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Seminole Tribe of Florida v. Florida

    Brief Fact Summary. The Petitioner, the Seminole Tribe of Florida (Petitioner), sued the Respondents, the State of Florida and its Governor (Respondents), alleging that the Respondents had refused to enter into any negotiation for inclusion of gaming activities in a tribal state compact, thereby violating the requirement of good faith negotiation contained in the federal Indian Gaming Regulatory Act (the Act).

    Synopsis of Rule of Law. Even when the United States Constitution (Constitution) vests in Congress complete law-making authority over a particular area, the Eleventh Amendment of the Constitution prevents congressional authorization of suits by private parties against unconsenting states. Where Congress has chosen to impose upon a state a remedial scheme specifically designed for the enforcement of that right, a judiciary scheme cannot be supplemented in its place.

    Facts. The Petitioner sued the Respondents alleging that Respondents had refused to enter into any negotiation for inclusion of gaming activities in a tribal state compact, thereby violating the requirement of good faith negotiation contained in the Act. Respondents moved to dismiss the complaint, arguing that the suit violated the State’s sovereign immunity from suit in a federal court. The District Court denied Respondents motion. The Court of Appeals reversed the District Courts decision, holding that the Eleventh Amendment of the Constitution barred the Petitioner’s suit against the Respondents. The Supreme Court of the United States (Supreme Court) granted certiorari. In deciding the case the Supreme Court asked whether (1) Congress had unequivocally expressed its intent to abrogate the immunity and (2) whether Congress had acted pursuant to a valid exercise of power. The Supreme Court determined that Congress did unequivocally intend to abrogate the State’s sovereign immunity f
    rom a clear legislative statement. In the next step of its analysis, the Supreme Court inquired whether the Act in question was passed pursuant to a constitutionals provision granting Congress the power to abrogate. The Supreme Court acknowledged that they had only found authority to abrogate under very few provisions of the Constitution. One of which being the Enforcement Clause of the Fourteenth Amendment of the Constitution. The Supreme Court found in Fitzpatrick v. Bitzer, that Congress can abrogate State’s sovereign immunity pursuant to the Enforcement Clause of the Fourteenth Amendment of the Constitution. The Supreme Court, in the instant case, then overruled one of its previous rulings in Pennsylvania v. Union Gas Co., recognizing it had reached that decision without an express rationale for allowing Congress to abrogate a State’s sovereign immunity. In overruling Union Gas, the Supreme Court reached one of its holdings that the Eleventh Amendment of the Constitution prevents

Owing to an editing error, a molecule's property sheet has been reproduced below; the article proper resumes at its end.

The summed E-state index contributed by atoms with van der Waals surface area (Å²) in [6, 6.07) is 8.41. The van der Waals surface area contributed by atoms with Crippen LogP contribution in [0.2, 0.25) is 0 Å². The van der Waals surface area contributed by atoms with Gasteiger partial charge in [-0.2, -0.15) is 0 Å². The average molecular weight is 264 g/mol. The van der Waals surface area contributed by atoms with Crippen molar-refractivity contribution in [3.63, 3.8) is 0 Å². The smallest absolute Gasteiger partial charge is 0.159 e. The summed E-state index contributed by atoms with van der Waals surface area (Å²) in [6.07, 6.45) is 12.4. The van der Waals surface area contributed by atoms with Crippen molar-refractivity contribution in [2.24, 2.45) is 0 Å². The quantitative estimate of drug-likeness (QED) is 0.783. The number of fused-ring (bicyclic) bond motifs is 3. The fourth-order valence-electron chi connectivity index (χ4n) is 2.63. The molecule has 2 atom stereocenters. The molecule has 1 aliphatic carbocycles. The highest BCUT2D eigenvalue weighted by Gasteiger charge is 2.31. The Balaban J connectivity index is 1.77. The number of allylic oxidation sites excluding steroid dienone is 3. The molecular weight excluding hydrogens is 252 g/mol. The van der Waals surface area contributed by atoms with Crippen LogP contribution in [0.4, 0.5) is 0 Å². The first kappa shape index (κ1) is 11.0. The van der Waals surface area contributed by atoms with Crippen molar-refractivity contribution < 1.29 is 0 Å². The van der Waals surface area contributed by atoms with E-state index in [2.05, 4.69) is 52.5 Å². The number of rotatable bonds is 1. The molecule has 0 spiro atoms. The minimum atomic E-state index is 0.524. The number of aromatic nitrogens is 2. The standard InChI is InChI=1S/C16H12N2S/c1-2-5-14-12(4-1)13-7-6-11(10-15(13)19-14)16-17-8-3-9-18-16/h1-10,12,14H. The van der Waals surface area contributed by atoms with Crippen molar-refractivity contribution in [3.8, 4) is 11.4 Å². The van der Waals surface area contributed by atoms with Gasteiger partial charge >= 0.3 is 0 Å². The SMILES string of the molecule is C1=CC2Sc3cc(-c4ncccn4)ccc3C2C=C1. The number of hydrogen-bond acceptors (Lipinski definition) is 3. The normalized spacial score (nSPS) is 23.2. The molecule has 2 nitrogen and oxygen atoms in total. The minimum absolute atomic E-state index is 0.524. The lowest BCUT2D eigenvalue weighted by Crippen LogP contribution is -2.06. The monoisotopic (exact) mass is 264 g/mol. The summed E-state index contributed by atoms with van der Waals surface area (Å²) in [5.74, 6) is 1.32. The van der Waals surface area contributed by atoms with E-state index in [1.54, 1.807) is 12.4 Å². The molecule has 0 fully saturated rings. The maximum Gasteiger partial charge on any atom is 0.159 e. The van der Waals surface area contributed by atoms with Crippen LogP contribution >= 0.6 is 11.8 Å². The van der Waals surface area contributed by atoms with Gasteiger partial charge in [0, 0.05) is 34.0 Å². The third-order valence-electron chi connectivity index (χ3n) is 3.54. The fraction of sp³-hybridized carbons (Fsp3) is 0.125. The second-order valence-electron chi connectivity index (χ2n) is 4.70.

congressional authorization of suits by private parties against unconsenting States. In deciding the second issue, the Supreme Court determined that a suit could not be brought against the State Governor based on Ex Parte Young as the statute provided remedial measures to enforce the statute. Thus, the case was not appropriate for a judicial ruling.

    Issue.
    Does the Eleventh Amendment of the Constitution prevent Congress from authorizing suits by Indian tribes against States for prospective injunctive relief to enforce legislation enacted pursuant to the Indian Commerce Clause?
    Does the doctrine of Ex Parte Young permit suits against a State’s governor for prospective injunctive relief to enforce the good faith bargaining requirement of the Act?

    Held.
    The Indian Commerce Clause does not grant Congress the power to abrogate a State’s sovereign immunity and Section:2710(d)(7) of the Act cannot grant jurisdiction over a State that does not consent to be sued.
    The Doctrine of Ex Parte Young may not be used to enforce Section:2710(d)(3) of the Act against a state official.

    Dissent.
    The majority’s decision to overrule Union Gas Co. precluded Congress from establishing a federal forum for not just Indian gaming regulations, but also a broad range of actions against States, from copyright and patent law to regulation of the environment. There should be no debate that the Congress has the power to ensure that such a cause of action may be brought by a citizen of the state being sued.
    The majority’s decision is at odds with what the framers of the Constitution intended regarding the immunity of States in such cases.

    Discussion. The Eleventh Amendment of the Constitution prohibits Congress from abrogating State sovereign immunity by its law-making power, except by the narrow exception of the Enforcement Clause of the Fourteenth Amendment of the Constitu


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